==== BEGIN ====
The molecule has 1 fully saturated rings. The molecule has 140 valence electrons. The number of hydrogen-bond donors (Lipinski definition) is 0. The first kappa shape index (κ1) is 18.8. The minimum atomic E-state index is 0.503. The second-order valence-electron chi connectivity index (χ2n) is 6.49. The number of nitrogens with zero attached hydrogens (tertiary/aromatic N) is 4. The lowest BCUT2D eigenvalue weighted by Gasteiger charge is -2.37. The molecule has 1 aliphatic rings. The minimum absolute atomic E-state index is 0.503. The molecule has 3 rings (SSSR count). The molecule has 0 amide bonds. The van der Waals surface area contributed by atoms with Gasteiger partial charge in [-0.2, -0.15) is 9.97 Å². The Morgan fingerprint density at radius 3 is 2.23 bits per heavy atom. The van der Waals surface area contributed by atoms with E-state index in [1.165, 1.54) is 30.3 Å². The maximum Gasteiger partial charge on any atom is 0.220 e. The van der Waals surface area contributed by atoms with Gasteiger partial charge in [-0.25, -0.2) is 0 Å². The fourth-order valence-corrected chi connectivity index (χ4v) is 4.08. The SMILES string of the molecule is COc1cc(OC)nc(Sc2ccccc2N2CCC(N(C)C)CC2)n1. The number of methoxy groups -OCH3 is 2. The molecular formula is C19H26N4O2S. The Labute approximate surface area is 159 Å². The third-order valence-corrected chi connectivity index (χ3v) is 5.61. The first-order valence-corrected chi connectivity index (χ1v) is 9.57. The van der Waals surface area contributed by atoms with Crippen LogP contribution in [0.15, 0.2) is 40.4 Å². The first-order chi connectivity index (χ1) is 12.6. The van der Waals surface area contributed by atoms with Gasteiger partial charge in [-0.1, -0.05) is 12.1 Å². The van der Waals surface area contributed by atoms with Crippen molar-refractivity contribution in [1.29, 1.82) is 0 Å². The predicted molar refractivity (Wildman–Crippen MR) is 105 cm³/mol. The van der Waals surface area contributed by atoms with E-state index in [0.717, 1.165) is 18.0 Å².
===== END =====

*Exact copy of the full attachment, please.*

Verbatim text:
The molecule has 1 fully saturated rings. The molecule has 140 valence electrons. The number of hydrogen-bond donors (Lipinski definition) is 0. The first kappa shape index (κ1) is 18.8. The minimum atomic E-state index is 0.503. The second-order valence-electron chi connectivity index (χ2n) is 6.49. The number of nitrogens with zero attached hydrogens (tertiary/aromatic N) is 4. The lowest BCUT2D eigenvalue weighted by Gasteiger charge is -2.37. The molecule has 1 aliphatic rings. The minimum absolute atomic E-state index is 0.503. The molecule has 3 rings (SSSR count). The molecule has 0 amide bonds. The van der Waals surface area contributed by atoms with Gasteiger partial charge in [-0.2, -0.15) is 9.97 Å². The Morgan fingerprint density at radius 3 is 2.23 bits per heavy atom. The van der Waals surface area contributed by atoms with E-state index in [1.165, 1.54) is 30.3 Å². The maximum Gasteiger partial charge on any atom is 0.220 e. The van der Waals surface area contributed by atoms with Gasteiger partial charge in [-0.25, -0.2) is 0 Å². The fourth-order valence-corrected chi connectivity index (χ4v) is 4.08. The SMILES string of the molecule is COc1cc(OC)nc(Sc2ccccc2N2CCC(N(C)C)CC2)n1. The number of methoxy groups -OCH3 is 2. The molecular formula is C19H26N4O2S. The Labute approximate surface area is 159 Å². The third-order valence-corrected chi connectivity index (χ3v) is 5.61. The first-order valence-corrected chi connectivity index (χ1v) is 9.57. The van der Waals surface area contributed by atoms with Crippen LogP contribution in [0.15, 0.2) is 40.4 Å². The first-order chi connectivity index (χ1) is 12.6. The van der Waals surface area contributed by atoms with Gasteiger partial charge in [-0.1, -0.05) is 12.1 Å². The van der Waals surface area contributed by atoms with Crippen molar-refractivity contribution in [1.29, 1.82) is 0 Å². The predicted molar refractivity (Wildman–Crippen MR) is 105 cm³/mol. The van der Waals surface area contributed by atoms with E-state index in [0.717, 1.165) is 18.0 Å².